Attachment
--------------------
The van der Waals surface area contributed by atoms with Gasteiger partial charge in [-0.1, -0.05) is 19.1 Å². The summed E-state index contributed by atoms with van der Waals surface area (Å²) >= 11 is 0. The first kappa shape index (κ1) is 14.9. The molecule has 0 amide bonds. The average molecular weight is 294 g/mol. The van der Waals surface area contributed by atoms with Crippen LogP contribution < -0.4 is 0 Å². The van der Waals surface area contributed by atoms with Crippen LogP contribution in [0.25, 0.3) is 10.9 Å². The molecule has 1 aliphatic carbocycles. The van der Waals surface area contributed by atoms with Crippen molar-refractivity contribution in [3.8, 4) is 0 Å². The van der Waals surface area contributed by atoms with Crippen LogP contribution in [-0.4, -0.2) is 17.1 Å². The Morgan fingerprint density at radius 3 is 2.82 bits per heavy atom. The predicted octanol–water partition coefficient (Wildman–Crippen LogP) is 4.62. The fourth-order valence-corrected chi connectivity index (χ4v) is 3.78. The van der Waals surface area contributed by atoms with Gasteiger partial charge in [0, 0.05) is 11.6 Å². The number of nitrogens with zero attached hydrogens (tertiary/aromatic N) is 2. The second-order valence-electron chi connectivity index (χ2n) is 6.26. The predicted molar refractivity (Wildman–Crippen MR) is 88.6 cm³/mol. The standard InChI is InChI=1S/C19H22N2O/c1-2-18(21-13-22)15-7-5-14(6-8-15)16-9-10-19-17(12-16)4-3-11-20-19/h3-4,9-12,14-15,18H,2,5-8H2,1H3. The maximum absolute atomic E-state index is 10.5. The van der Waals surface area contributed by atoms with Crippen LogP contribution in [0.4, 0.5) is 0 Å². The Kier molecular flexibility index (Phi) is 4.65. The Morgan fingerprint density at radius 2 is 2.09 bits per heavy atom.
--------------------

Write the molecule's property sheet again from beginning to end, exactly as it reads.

The van der Waals surface area contributed by atoms with Gasteiger partial charge in [-0.1, -0.05) is 19.1 Å². The summed E-state index contributed by atoms with van der Waals surface area (Å²) >= 11 is 0. The first kappa shape index (κ1) is 14.9. The molecule has 0 amide bonds. The average molecular weight is 294 g/mol. The van der Waals surface area contributed by atoms with Crippen LogP contribution < -0.4 is 0 Å². The van der Waals surface area contributed by atoms with Crippen LogP contribution in [0.25, 0.3) is 10.9 Å². The molecule has 1 aliphatic carbocycles. The van der Waals surface area contributed by atoms with Crippen molar-refractivity contribution in [3.8, 4) is 0 Å². The van der Waals surface area contributed by atoms with Crippen LogP contribution in [-0.4, -0.2) is 17.1 Å². The Morgan fingerprint density at radius 3 is 2.82 bits per heavy atom. The predicted octanol–water partition coefficient (Wildman–Crippen LogP) is 4.62. The fourth-order valence-corrected chi connectivity index (χ4v) is 3.78. The van der Waals surface area contributed by atoms with Gasteiger partial charge in [0, 0.05) is 11.6 Å². The number of nitrogens with zero attached hydrogens (tertiary/aromatic N) is 2. The second-order valence-electron chi connectivity index (χ2n) is 6.26. The predicted molar refractivity (Wildman–Crippen MR) is 88.6 cm³/mol. The standard InChI is InChI=1S/C19H22N2O/c1-2-18(21-13-22)15-7-5-14(6-8-15)16-9-10-19-17(12-16)4-3-11-20-19/h3-4,9-12,14-15,18H,2,5-8H2,1H3. The maximum absolute atomic E-state index is 10.5. The van der Waals surface area contributed by atoms with Crippen LogP contribution in [0.4, 0.5) is 0 Å². The Kier molecular flexibility index (Phi) is 4.65. The Morgan fingerprint density at radius 2 is 2.09 bits per heavy atom.